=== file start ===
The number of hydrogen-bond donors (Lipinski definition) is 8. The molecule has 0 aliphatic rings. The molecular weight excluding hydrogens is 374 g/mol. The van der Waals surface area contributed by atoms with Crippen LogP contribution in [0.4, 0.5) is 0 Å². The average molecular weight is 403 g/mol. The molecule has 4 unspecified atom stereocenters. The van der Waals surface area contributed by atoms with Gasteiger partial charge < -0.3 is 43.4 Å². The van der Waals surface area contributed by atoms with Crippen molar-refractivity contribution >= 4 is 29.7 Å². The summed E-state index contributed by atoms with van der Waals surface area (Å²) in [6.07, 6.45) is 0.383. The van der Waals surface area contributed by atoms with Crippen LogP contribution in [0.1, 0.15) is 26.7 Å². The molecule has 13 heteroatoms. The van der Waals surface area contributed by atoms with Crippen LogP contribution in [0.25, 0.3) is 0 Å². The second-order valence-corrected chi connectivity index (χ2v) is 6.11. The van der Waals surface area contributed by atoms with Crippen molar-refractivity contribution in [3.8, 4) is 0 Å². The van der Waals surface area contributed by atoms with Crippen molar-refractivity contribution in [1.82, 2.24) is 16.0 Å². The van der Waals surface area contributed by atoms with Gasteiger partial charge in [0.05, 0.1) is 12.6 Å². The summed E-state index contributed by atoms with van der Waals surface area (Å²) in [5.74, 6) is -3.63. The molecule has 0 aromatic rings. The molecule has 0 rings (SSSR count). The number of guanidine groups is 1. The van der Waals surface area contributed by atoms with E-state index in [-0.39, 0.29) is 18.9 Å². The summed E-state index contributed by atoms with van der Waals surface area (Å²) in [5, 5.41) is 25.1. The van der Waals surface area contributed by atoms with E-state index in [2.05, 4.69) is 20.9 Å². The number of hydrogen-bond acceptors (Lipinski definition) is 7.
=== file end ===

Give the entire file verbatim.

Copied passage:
The number of hydrogen-bond donors (Lipinski definition) is 8. The molecule has 0 aliphatic rings. The molecular weight excluding hydrogens is 374 g/mol. The van der Waals surface area contributed by atoms with Crippen LogP contribution in [0.4, 0.5) is 0 Å². The average molecular weight is 403 g/mol. The molecule has 4 unspecified atom stereocenters. The van der Waals surface area contributed by atoms with Gasteiger partial charge < -0.3 is 43.4 Å². The van der Waals surface area contributed by atoms with Crippen molar-refractivity contribution >= 4 is 29.7 Å². The summed E-state index contributed by atoms with van der Waals surface area (Å²) in [6.07, 6.45) is 0.383. The van der Waals surface area contributed by atoms with Crippen LogP contribution in [0.1, 0.15) is 26.7 Å². The molecule has 13 heteroatoms. The van der Waals surface area contributed by atoms with Crippen LogP contribution in [0.25, 0.3) is 0 Å². The second-order valence-corrected chi connectivity index (χ2v) is 6.11. The van der Waals surface area contributed by atoms with Crippen molar-refractivity contribution in [3.8, 4) is 0 Å². The van der Waals surface area contributed by atoms with Crippen molar-refractivity contribution in [1.82, 2.24) is 16.0 Å². The van der Waals surface area contributed by atoms with Gasteiger partial charge in [0.05, 0.1) is 12.6 Å². The summed E-state index contributed by atoms with van der Waals surface area (Å²) in [5.74, 6) is -3.63. The molecule has 0 aromatic rings. The molecule has 0 rings (SSSR count). The number of guanidine groups is 1. The van der Waals surface area contributed by atoms with E-state index in [-0.39, 0.29) is 18.9 Å². The summed E-state index contributed by atoms with van der Waals surface area (Å²) in [5, 5.41) is 25.1. The van der Waals surface area contributed by atoms with E-state index in [2.05, 4.69) is 20.9 Å². The number of hydrogen-bond acceptors (Lipinski definition) is 7.